Sarah here –
I recently went on a trip with my husband to Maine, USA and New Brunswick, Canada to see some of the best geology these places had to offer! I’ll be showing you a lot of the gorgeous geology (and some cool biology!) through a series of posts. This first post will be all about my trip to Acadia National Park. My husband and I hiked quite a few trails (about 20 miles of trails total!) in the four days we were there and we learned quite a lot about the geology of the park from our adventures.
A lot of the rock you’ll see in the popular parts of Acadia- especially the trails in the main part of the park-will be granite. Granite is an igneous rock that formed intrusively, meaning, it formed under the surface of Earth. You can generally tell whether igneous rocks formed intrusively or extrusively (on Earth’s surface), because the sizes of the grains will be different. The magma that makes up granite cools very slowly under the surface of Earth-the slower it cools, the larger the crystals are! But, I digress. Many of the mountains in the Acadian region are made of granite. This granite was formed when two continents- Laurentia (North America) and Avalonia (eastern North America and western Great Britain) slammed together hundreds of millions of years together. When they collided, it forced a huge amount of magma to pool, creating the famous granite we see today (you can read a lot more about the creation of Acadian rocks at this site)! Here’s a photo of me climbing some of this granite on the Beehive Trail! The mountain is very steep and the trails are very narrow, so it is most safely climbed using metal ladders!
Granite is a very hard, stable rock. What that means is that it doesn’t weather away easily, like other rocks (think of how marble gravestones look like after a few decades-marble is much more easily worn down!) But after millions of years, even the toughest of rocks can start to be broken down! Take a look at these rocks here-you can see the cracks from being weathered (likely by rain!)-these cracks allow rain to penetrate into the rock and break it down even faster! To put it into perspective, think of a windshield-if you put a single crack into it, you’ve weakened the glass and further pressure can result in faster spreading of the break. Rocks respond similarly after the first cracks are formed!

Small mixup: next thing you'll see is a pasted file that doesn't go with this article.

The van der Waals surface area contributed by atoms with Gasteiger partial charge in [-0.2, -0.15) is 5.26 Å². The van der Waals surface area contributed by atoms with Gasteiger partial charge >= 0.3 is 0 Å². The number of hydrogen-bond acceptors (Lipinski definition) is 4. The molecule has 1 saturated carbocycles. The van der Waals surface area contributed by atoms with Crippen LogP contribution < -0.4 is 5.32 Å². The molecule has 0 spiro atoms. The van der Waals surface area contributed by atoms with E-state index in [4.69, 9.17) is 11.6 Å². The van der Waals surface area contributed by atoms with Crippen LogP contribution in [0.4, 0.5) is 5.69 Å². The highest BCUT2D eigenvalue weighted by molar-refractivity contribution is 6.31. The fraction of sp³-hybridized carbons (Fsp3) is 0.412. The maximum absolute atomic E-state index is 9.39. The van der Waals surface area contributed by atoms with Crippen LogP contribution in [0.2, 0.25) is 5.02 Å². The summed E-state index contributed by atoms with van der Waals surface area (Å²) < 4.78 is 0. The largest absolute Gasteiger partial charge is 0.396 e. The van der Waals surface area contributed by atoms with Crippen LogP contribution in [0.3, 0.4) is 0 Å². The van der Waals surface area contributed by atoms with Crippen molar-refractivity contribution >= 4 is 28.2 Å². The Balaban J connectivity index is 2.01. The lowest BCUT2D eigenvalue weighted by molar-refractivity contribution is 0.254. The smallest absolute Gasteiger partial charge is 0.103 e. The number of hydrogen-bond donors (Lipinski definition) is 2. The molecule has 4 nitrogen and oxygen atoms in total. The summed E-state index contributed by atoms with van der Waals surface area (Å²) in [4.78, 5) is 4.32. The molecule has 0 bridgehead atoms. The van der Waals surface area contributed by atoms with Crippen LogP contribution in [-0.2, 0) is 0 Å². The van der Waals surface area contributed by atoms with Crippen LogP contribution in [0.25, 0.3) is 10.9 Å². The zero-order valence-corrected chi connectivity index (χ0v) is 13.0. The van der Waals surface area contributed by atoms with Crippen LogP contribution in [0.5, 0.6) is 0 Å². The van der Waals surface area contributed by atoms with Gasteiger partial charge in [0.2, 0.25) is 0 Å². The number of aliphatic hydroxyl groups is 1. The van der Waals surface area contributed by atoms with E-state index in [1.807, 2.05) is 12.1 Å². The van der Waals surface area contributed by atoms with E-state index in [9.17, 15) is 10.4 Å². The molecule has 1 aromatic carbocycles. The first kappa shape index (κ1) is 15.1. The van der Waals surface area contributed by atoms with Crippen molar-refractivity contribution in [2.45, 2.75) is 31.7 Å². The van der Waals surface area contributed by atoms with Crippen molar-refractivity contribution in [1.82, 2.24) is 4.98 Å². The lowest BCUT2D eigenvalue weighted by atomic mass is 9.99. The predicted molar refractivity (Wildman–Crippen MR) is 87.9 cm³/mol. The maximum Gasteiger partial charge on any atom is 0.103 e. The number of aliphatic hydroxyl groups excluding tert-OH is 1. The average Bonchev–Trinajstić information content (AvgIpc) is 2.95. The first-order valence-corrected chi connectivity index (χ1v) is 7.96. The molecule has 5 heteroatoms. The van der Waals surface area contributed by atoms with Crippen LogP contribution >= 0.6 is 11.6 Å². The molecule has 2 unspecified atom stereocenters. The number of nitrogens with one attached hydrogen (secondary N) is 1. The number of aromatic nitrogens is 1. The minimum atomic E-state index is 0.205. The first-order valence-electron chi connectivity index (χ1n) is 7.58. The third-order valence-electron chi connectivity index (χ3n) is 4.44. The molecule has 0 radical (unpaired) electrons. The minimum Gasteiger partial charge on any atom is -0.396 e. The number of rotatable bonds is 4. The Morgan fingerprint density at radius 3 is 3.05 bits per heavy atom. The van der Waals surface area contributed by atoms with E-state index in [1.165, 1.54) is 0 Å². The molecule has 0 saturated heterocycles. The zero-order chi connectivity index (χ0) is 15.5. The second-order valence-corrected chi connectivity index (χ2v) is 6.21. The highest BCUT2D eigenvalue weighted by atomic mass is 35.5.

I want to show you some of the cool pictures from the other side of Acadia now. This is a lesser known, but just as beautiful part of the park as the most well known part of Acadia. This area is called Schoodic Point. This is also dominated by the same gorgeous granite-but it’s got something else going on that’s really spectacular. If you take a look, you’ll see the gorgeous light colored granite…but also, intrusions of a dark colored igneous rock (called a diabase); this diabase has tiny crystals-meaning, it cooled quickly! We can tell that the dark colored rock intruded into the granite because of the Principle of Cross Cutting Relationships; this geologic principle means that if a rock “cuts across” another rock, the rock that is cutting across is younger (read more about geologic principles here).
So, with that in mind, these diabase intrusions are the remnants of later episodes of volcanic activity. There are multiple episodes of volcanic activity represented here-many of the intrusions are cut by even more intrusions! What a beautiful place. So even though this is a post about geology, I wanted to show you a little bit of the life here at Schoodic Point-the wave activity at this area is VERY high (one easy way to see that is that there’s very little sand at this coast-the wave energy is too high, so the sand gets washed away). The water crashes up onto the granite and some water will stay up there, giving a perfect spot for lots of little critters to form a home! Take a look at this small pool of water-how many critters can you see?
Stay tuned for more posts on the rest of my trip!